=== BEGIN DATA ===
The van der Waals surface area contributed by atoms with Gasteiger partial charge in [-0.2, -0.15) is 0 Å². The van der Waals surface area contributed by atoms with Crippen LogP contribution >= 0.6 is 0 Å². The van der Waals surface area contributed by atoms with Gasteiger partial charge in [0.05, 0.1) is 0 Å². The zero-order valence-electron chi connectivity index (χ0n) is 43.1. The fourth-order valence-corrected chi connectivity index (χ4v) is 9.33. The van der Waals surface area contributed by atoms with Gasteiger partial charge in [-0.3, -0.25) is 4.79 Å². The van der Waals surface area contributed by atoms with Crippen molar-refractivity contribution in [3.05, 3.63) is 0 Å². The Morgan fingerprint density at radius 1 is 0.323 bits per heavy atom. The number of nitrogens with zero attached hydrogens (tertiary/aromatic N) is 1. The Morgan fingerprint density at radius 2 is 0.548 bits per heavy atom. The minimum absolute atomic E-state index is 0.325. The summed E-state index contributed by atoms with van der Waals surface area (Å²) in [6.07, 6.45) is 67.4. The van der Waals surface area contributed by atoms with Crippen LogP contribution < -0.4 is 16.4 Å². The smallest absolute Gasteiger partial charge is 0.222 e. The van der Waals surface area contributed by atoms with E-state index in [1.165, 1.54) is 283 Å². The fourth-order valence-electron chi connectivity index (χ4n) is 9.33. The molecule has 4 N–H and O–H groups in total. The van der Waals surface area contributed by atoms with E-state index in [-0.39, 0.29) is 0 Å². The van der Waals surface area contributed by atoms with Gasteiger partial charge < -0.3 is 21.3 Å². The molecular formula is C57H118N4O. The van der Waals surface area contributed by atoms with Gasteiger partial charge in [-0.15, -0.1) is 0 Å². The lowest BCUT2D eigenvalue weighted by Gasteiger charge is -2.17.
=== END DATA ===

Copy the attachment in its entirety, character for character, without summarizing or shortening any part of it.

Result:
The van der Waals surface area contributed by atoms with Gasteiger partial charge in [-0.2, -0.15) is 0 Å². The van der Waals surface area contributed by atoms with Crippen LogP contribution >= 0.6 is 0 Å². The van der Waals surface area contributed by atoms with Gasteiger partial charge in [0.05, 0.1) is 0 Å². The zero-order valence-electron chi connectivity index (χ0n) is 43.1. The fourth-order valence-corrected chi connectivity index (χ4v) is 9.33. The van der Waals surface area contributed by atoms with Gasteiger partial charge in [-0.3, -0.25) is 4.79 Å². The van der Waals surface area contributed by atoms with Crippen molar-refractivity contribution in [3.05, 3.63) is 0 Å². The Morgan fingerprint density at radius 1 is 0.323 bits per heavy atom. The number of nitrogens with zero attached hydrogens (tertiary/aromatic N) is 1. The Morgan fingerprint density at radius 2 is 0.548 bits per heavy atom. The minimum absolute atomic E-state index is 0.325. The summed E-state index contributed by atoms with van der Waals surface area (Å²) in [6.07, 6.45) is 67.4. The van der Waals surface area contributed by atoms with Crippen LogP contribution < -0.4 is 16.4 Å². The smallest absolute Gasteiger partial charge is 0.222 e. The van der Waals surface area contributed by atoms with E-state index in [1.165, 1.54) is 283 Å². The fourth-order valence-electron chi connectivity index (χ4n) is 9.33. The molecule has 4 N–H and O–H groups in total. The van der Waals surface area contributed by atoms with E-state index in [-0.39, 0.29) is 0 Å². The van der Waals surface area contributed by atoms with Gasteiger partial charge < -0.3 is 21.3 Å². The molecular formula is C57H118N4O. The van der Waals surface area contributed by atoms with Gasteiger partial charge in [-0.15, -0.1) is 0 Å². The lowest BCUT2D eigenvalue weighted by Gasteiger charge is -2.17.